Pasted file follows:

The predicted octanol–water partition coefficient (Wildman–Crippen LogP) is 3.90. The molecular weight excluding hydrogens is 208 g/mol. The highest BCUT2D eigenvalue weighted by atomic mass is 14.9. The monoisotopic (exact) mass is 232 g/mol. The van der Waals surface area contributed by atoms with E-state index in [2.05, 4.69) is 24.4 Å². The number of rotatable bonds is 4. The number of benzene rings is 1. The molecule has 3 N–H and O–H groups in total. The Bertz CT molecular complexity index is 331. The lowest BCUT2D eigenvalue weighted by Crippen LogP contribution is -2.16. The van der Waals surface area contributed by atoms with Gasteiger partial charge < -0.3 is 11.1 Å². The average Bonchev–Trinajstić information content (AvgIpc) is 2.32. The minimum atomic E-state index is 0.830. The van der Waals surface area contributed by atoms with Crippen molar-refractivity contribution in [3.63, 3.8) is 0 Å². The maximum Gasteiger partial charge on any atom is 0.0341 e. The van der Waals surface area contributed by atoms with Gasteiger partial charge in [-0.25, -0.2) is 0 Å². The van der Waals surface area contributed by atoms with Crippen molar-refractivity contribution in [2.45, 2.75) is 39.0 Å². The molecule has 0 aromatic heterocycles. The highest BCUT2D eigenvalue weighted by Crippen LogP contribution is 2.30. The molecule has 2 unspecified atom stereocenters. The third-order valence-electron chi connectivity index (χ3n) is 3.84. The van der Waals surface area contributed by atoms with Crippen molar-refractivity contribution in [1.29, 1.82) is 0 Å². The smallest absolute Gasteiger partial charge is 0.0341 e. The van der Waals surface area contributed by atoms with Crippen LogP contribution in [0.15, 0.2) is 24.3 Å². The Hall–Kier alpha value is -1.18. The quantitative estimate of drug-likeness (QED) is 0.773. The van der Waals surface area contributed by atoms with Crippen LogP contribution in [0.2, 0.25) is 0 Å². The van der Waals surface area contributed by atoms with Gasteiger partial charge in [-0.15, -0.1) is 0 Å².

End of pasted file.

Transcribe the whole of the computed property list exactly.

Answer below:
The predicted octanol–water partition coefficient (Wildman–Crippen LogP) is 3.90. The molecular weight excluding hydrogens is 208 g/mol. The highest BCUT2D eigenvalue weighted by atomic mass is 14.9. The monoisotopic (exact) mass is 232 g/mol. The van der Waals surface area contributed by atoms with E-state index in [2.05, 4.69) is 24.4 Å². The number of rotatable bonds is 4. The number of benzene rings is 1. The molecule has 3 N–H and O–H groups in total. The Bertz CT molecular complexity index is 331. The lowest BCUT2D eigenvalue weighted by Crippen LogP contribution is -2.16. The van der Waals surface area contributed by atoms with Gasteiger partial charge < -0.3 is 11.1 Å². The average Bonchev–Trinajstić information content (AvgIpc) is 2.32. The minimum atomic E-state index is 0.830. The van der Waals surface area contributed by atoms with Crippen molar-refractivity contribution in [3.63, 3.8) is 0 Å². The maximum Gasteiger partial charge on any atom is 0.0341 e. The van der Waals surface area contributed by atoms with Gasteiger partial charge in [-0.25, -0.2) is 0 Å². The van der Waals surface area contributed by atoms with Crippen molar-refractivity contribution in [2.45, 2.75) is 39.0 Å². The molecule has 0 aromatic heterocycles. The highest BCUT2D eigenvalue weighted by Crippen LogP contribution is 2.30. The molecule has 2 unspecified atom stereocenters. The third-order valence-electron chi connectivity index (χ3n) is 3.84. The van der Waals surface area contributed by atoms with Crippen molar-refractivity contribution in [1.29, 1.82) is 0 Å². The smallest absolute Gasteiger partial charge is 0.0341 e. The van der Waals surface area contributed by atoms with Crippen LogP contribution in [0.15, 0.2) is 24.3 Å². The Hall–Kier alpha value is -1.18. The quantitative estimate of drug-likeness (QED) is 0.773. The van der Waals surface area contributed by atoms with Crippen LogP contribution in [0.2, 0.25) is 0 Å². The van der Waals surface area contributed by atoms with Gasteiger partial charge in [-0.15, -0.1) is 0 Å².